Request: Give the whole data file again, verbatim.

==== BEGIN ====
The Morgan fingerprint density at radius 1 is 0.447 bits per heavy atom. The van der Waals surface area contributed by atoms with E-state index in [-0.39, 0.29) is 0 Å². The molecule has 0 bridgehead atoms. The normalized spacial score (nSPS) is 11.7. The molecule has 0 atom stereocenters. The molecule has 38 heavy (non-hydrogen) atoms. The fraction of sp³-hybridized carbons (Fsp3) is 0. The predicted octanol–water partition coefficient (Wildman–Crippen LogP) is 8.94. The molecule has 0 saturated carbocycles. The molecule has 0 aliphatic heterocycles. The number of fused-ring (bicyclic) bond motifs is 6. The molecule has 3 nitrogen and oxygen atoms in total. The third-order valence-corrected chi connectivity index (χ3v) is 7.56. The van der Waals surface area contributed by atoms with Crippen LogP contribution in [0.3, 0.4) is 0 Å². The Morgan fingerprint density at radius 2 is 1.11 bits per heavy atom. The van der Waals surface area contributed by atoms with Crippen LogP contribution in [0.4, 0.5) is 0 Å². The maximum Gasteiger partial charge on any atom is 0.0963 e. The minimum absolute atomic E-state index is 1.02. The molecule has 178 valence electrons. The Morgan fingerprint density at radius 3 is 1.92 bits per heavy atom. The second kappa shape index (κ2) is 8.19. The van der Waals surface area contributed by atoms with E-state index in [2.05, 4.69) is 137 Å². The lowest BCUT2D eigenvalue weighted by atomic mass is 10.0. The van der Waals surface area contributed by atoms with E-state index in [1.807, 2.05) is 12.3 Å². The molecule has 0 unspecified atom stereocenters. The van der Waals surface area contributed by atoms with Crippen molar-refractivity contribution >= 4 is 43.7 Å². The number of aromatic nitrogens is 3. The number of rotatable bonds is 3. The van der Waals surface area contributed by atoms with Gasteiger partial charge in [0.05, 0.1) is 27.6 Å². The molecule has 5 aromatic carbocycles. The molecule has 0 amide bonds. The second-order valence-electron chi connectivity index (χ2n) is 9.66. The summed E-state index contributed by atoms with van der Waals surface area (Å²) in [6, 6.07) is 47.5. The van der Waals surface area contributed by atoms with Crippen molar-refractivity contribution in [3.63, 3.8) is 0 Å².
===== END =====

The Morgan fingerprint density at radius 1 is 0.447 bits per heavy atom. The van der Waals surface area contributed by atoms with E-state index in [-0.39, 0.29) is 0 Å². The molecule has 0 bridgehead atoms. The normalized spacial score (nSPS) is 11.7. The molecule has 0 atom stereocenters. The molecule has 38 heavy (non-hydrogen) atoms. The fraction of sp³-hybridized carbons (Fsp3) is 0. The predicted octanol–water partition coefficient (Wildman–Crippen LogP) is 8.94. The molecule has 0 saturated carbocycles. The molecule has 0 aliphatic heterocycles. The number of fused-ring (bicyclic) bond motifs is 6. The molecule has 3 nitrogen and oxygen atoms in total. The third-order valence-corrected chi connectivity index (χ3v) is 7.56. The van der Waals surface area contributed by atoms with Crippen LogP contribution in [0.3, 0.4) is 0 Å². The Morgan fingerprint density at radius 2 is 1.11 bits per heavy atom. The van der Waals surface area contributed by atoms with Crippen LogP contribution in [0.4, 0.5) is 0 Å². The maximum Gasteiger partial charge on any atom is 0.0963 e. The minimum absolute atomic E-state index is 1.02. The molecule has 178 valence electrons. The Morgan fingerprint density at radius 3 is 1.92 bits per heavy atom. The second kappa shape index (κ2) is 8.19. The van der Waals surface area contributed by atoms with E-state index in [2.05, 4.69) is 137 Å². The lowest BCUT2D eigenvalue weighted by atomic mass is 10.0. The van der Waals surface area contributed by atoms with E-state index in [1.807, 2.05) is 12.3 Å². The molecule has 0 unspecified atom stereocenters. The van der Waals surface area contributed by atoms with Crippen molar-refractivity contribution >= 4 is 43.7 Å². The number of aromatic nitrogens is 3. The number of rotatable bonds is 3. The van der Waals surface area contributed by atoms with Gasteiger partial charge in [0.05, 0.1) is 27.6 Å². The molecule has 5 aromatic carbocycles. The molecule has 0 amide bonds. The second-order valence-electron chi connectivity index (χ2n) is 9.66. The summed E-state index contributed by atoms with van der Waals surface area (Å²) in [6, 6.07) is 47.5. The van der Waals surface area contributed by atoms with Crippen molar-refractivity contribution in [3.63, 3.8) is 0 Å².